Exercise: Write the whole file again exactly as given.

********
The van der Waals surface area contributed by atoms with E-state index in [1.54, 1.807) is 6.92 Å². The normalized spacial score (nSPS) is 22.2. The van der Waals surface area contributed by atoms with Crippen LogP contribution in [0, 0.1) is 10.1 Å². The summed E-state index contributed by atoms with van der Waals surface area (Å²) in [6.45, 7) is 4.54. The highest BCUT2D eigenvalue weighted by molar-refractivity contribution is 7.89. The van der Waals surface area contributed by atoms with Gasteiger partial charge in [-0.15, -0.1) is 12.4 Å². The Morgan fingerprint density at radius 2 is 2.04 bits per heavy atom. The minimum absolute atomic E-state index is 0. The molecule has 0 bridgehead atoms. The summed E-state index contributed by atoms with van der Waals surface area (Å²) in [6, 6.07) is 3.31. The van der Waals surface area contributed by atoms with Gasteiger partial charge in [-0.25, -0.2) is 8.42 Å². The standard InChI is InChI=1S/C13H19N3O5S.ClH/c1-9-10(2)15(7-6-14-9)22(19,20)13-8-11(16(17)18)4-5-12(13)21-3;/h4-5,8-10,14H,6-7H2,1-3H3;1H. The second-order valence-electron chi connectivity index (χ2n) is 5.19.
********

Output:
The van der Waals surface area contributed by atoms with E-state index in [1.54, 1.807) is 6.92 Å². The normalized spacial score (nSPS) is 22.2. The van der Waals surface area contributed by atoms with Crippen LogP contribution in [0, 0.1) is 10.1 Å². The summed E-state index contributed by atoms with van der Waals surface area (Å²) in [6.45, 7) is 4.54. The highest BCUT2D eigenvalue weighted by molar-refractivity contribution is 7.89. The van der Waals surface area contributed by atoms with Gasteiger partial charge in [-0.15, -0.1) is 12.4 Å². The Morgan fingerprint density at radius 2 is 2.04 bits per heavy atom. The minimum absolute atomic E-state index is 0. The molecule has 0 bridgehead atoms. The summed E-state index contributed by atoms with van der Waals surface area (Å²) in [6, 6.07) is 3.31. The van der Waals surface area contributed by atoms with Gasteiger partial charge in [-0.25, -0.2) is 8.42 Å². The standard InChI is InChI=1S/C13H19N3O5S.ClH/c1-9-10(2)15(7-6-14-9)22(19,20)13-8-11(16(17)18)4-5-12(13)21-3;/h4-5,8-10,14H,6-7H2,1-3H3;1H. The second-order valence-electron chi connectivity index (χ2n) is 5.19.